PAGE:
This article considers the current licensing regime used to control the exploitation of copyright protected works within the online interactive entertainment sector—particularly virtual worlds including multiplayer online games—to further author new copyrightable works. This article aims to identify the gaps that have arisen on account of the nature of these subsequently authored works and the potential for their exploitation under the said licensing regime. Users and the proprietors of virtual worlds often end up in conflict over the monetization and commercialization of user generated content on account of contradictory yet overlapping rights created by copyright law when controlled by contract law. This article briefly looks at the reasons behind these conflicts and the extent to which, if at all, the practice of law regulates them, for better or for worse. To facilitate this, after a detailed introduction to virtual worlds, the related intellectual property rights laws contained in them and user generated content, a study of copyright law and contract law in relation to works falling within the realm of these two principles has been used to deliberate the role of End User License Agreements in curtailing and controlling user generated content. The resulting analysis will be used to arrive at possible resolutions, in the form of consumer protection laws, for the issues inherent in this licensing regime. Research for the above theory has focused on the laws of and practices in the United Kingdom while drawing inspiration from a more active jurisdiction in this field of law and commerce, the United States of America, wherever the author deemed fit and relevant. There has also been a personal, in-depth discussion with a well-known former video game developer to understand the evolution of the industry and its impact on the development of the laws surrounding it.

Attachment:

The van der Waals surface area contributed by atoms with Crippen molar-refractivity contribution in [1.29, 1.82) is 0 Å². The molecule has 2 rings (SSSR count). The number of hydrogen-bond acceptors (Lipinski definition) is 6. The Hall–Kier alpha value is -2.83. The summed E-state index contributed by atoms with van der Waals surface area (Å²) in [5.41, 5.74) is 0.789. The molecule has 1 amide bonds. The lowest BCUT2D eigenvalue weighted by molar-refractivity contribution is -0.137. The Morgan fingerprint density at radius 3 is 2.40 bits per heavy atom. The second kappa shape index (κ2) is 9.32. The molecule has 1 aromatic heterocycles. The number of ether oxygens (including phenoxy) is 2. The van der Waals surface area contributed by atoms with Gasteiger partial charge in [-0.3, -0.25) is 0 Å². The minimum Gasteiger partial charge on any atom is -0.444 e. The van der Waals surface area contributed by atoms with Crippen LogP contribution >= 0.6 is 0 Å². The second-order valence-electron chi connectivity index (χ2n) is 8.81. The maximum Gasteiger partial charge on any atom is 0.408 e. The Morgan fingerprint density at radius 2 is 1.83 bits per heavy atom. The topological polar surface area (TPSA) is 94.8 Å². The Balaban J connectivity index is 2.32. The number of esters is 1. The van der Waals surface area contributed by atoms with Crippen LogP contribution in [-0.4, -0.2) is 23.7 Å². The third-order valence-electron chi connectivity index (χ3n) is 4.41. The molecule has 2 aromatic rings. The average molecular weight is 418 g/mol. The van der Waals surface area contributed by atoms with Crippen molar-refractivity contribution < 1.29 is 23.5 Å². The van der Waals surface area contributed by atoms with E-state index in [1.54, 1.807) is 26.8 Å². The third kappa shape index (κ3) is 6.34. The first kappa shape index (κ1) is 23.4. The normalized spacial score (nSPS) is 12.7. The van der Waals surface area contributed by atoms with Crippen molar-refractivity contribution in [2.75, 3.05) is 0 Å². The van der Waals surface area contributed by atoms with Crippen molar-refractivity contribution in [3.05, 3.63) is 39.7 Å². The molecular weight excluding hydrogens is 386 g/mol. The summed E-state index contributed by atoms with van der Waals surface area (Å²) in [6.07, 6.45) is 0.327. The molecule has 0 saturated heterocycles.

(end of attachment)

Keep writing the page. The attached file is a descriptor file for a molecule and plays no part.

Neha Ahuja, Commercial Creations: The Role of End User License Agreements in Controlling the Exploitation of User Generated Content, 16 J. Marshall Rev. Intell. Prop. L. 382 (2017)